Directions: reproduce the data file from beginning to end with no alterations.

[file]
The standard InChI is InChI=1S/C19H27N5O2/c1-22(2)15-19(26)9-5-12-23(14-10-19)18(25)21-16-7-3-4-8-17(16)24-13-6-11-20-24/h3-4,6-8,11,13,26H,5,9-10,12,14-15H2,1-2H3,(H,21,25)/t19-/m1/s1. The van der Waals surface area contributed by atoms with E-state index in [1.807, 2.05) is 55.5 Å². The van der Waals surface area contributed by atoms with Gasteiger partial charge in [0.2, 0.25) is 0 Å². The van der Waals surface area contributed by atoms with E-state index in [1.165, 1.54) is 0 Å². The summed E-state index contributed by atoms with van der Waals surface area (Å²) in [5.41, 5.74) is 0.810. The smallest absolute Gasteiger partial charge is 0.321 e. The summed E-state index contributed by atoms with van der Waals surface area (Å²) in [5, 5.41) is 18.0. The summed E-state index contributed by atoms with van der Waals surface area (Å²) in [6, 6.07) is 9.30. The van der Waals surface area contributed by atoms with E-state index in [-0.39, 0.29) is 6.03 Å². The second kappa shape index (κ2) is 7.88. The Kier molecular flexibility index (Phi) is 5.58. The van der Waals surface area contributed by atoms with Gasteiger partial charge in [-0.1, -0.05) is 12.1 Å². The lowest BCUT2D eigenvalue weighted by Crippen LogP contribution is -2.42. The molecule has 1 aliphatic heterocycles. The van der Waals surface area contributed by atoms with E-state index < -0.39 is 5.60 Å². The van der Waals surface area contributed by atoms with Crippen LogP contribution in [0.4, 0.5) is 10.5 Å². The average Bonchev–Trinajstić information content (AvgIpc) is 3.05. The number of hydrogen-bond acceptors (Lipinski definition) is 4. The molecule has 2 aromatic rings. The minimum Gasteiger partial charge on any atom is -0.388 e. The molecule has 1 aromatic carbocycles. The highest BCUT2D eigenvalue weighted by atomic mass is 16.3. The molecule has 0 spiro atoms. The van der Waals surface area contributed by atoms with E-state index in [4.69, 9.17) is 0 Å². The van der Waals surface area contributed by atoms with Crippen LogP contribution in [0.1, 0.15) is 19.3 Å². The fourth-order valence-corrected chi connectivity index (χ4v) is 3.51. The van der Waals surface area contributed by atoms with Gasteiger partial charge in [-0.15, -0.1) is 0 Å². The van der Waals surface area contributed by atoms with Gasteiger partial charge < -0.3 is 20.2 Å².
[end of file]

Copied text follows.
The standard InChI is InChI=1S/C19H27N5O2/c1-22(2)15-19(26)9-5-12-23(14-10-19)18(25)21-16-7-3-4-8-17(16)24-13-6-11-20-24/h3-4,6-8,11,13,26H,5,9-10,12,14-15H2,1-2H3,(H,21,25)/t19-/m1/s1. The van der Waals surface area contributed by atoms with E-state index in [1.807, 2.05) is 55.5 Å². The van der Waals surface area contributed by atoms with Gasteiger partial charge in [0.2, 0.25) is 0 Å². The van der Waals surface area contributed by atoms with E-state index in [1.165, 1.54) is 0 Å². The summed E-state index contributed by atoms with van der Waals surface area (Å²) in [5.41, 5.74) is 0.810. The smallest absolute Gasteiger partial charge is 0.321 e. The summed E-state index contributed by atoms with van der Waals surface area (Å²) in [5, 5.41) is 18.0. The summed E-state index contributed by atoms with van der Waals surface area (Å²) in [6, 6.07) is 9.30. The van der Waals surface area contributed by atoms with E-state index in [-0.39, 0.29) is 6.03 Å². The second kappa shape index (κ2) is 7.88. The Kier molecular flexibility index (Phi) is 5.58. The van der Waals surface area contributed by atoms with Gasteiger partial charge in [-0.1, -0.05) is 12.1 Å². The lowest BCUT2D eigenvalue weighted by Crippen LogP contribution is -2.42. The molecule has 1 aliphatic heterocycles. The van der Waals surface area contributed by atoms with E-state index < -0.39 is 5.60 Å². The van der Waals surface area contributed by atoms with Crippen LogP contribution in [0.4, 0.5) is 10.5 Å². The average Bonchev–Trinajstić information content (AvgIpc) is 3.05. The number of hydrogen-bond acceptors (Lipinski definition) is 4. The molecule has 2 aromatic rings. The minimum Gasteiger partial charge on any atom is -0.388 e. The molecule has 1 aromatic carbocycles. The highest BCUT2D eigenvalue weighted by atomic mass is 16.3. The molecule has 0 spiro atoms. The van der Waals surface area contributed by atoms with E-state index in [4.69, 9.17) is 0 Å². The van der Waals surface area contributed by atoms with Crippen LogP contribution in [0.1, 0.15) is 19.3 Å². The fourth-order valence-corrected chi connectivity index (χ4v) is 3.51. The van der Waals surface area contributed by atoms with Gasteiger partial charge in [-0.15, -0.1) is 0 Å². The van der Waals surface area contributed by atoms with Gasteiger partial charge < -0.3 is 20.2 Å².